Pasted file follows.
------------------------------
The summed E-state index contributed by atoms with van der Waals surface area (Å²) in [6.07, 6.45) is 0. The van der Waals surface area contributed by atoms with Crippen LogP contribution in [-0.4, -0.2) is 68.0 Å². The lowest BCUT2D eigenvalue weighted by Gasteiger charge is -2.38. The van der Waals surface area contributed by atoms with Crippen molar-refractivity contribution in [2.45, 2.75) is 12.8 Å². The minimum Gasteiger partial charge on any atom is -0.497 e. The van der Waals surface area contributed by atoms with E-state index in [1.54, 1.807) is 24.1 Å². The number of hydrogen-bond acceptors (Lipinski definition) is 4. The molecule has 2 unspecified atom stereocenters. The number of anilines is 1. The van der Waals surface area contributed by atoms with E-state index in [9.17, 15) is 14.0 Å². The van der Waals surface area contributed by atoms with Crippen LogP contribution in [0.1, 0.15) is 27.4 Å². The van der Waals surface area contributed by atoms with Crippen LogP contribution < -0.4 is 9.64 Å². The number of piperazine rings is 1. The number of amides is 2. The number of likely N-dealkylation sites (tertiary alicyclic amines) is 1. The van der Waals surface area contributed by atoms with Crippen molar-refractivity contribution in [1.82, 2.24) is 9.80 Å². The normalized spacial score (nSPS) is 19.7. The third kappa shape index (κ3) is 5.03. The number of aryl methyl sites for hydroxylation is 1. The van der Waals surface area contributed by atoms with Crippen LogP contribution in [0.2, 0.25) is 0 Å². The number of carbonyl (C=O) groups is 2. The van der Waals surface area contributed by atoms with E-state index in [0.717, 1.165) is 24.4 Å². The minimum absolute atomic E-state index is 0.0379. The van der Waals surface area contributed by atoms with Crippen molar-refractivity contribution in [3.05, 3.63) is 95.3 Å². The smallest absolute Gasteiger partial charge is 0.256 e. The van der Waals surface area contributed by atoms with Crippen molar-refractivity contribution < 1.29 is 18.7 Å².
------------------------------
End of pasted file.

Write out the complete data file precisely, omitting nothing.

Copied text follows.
The summed E-state index contributed by atoms with van der Waals surface area (Å²) in [6.07, 6.45) is 0. The van der Waals surface area contributed by atoms with Crippen LogP contribution in [-0.4, -0.2) is 68.0 Å². The lowest BCUT2D eigenvalue weighted by Gasteiger charge is -2.38. The van der Waals surface area contributed by atoms with Crippen molar-refractivity contribution in [2.45, 2.75) is 12.8 Å². The minimum Gasteiger partial charge on any atom is -0.497 e. The van der Waals surface area contributed by atoms with E-state index in [1.54, 1.807) is 24.1 Å². The number of hydrogen-bond acceptors (Lipinski definition) is 4. The molecule has 2 unspecified atom stereocenters. The number of anilines is 1. The van der Waals surface area contributed by atoms with E-state index in [9.17, 15) is 14.0 Å². The van der Waals surface area contributed by atoms with Crippen LogP contribution in [0.1, 0.15) is 27.4 Å². The van der Waals surface area contributed by atoms with Crippen LogP contribution < -0.4 is 9.64 Å². The number of piperazine rings is 1. The number of amides is 2. The number of likely N-dealkylation sites (tertiary alicyclic amines) is 1. The van der Waals surface area contributed by atoms with Crippen molar-refractivity contribution in [1.82, 2.24) is 9.80 Å². The normalized spacial score (nSPS) is 19.7. The third kappa shape index (κ3) is 5.03. The number of aryl methyl sites for hydroxylation is 1. The van der Waals surface area contributed by atoms with Crippen LogP contribution in [0.2, 0.25) is 0 Å². The number of carbonyl (C=O) groups is 2. The van der Waals surface area contributed by atoms with E-state index in [0.717, 1.165) is 24.4 Å². The minimum absolute atomic E-state index is 0.0379. The van der Waals surface area contributed by atoms with Crippen molar-refractivity contribution in [3.05, 3.63) is 95.3 Å². The smallest absolute Gasteiger partial charge is 0.256 e. The van der Waals surface area contributed by atoms with Crippen molar-refractivity contribution < 1.29 is 18.7 Å².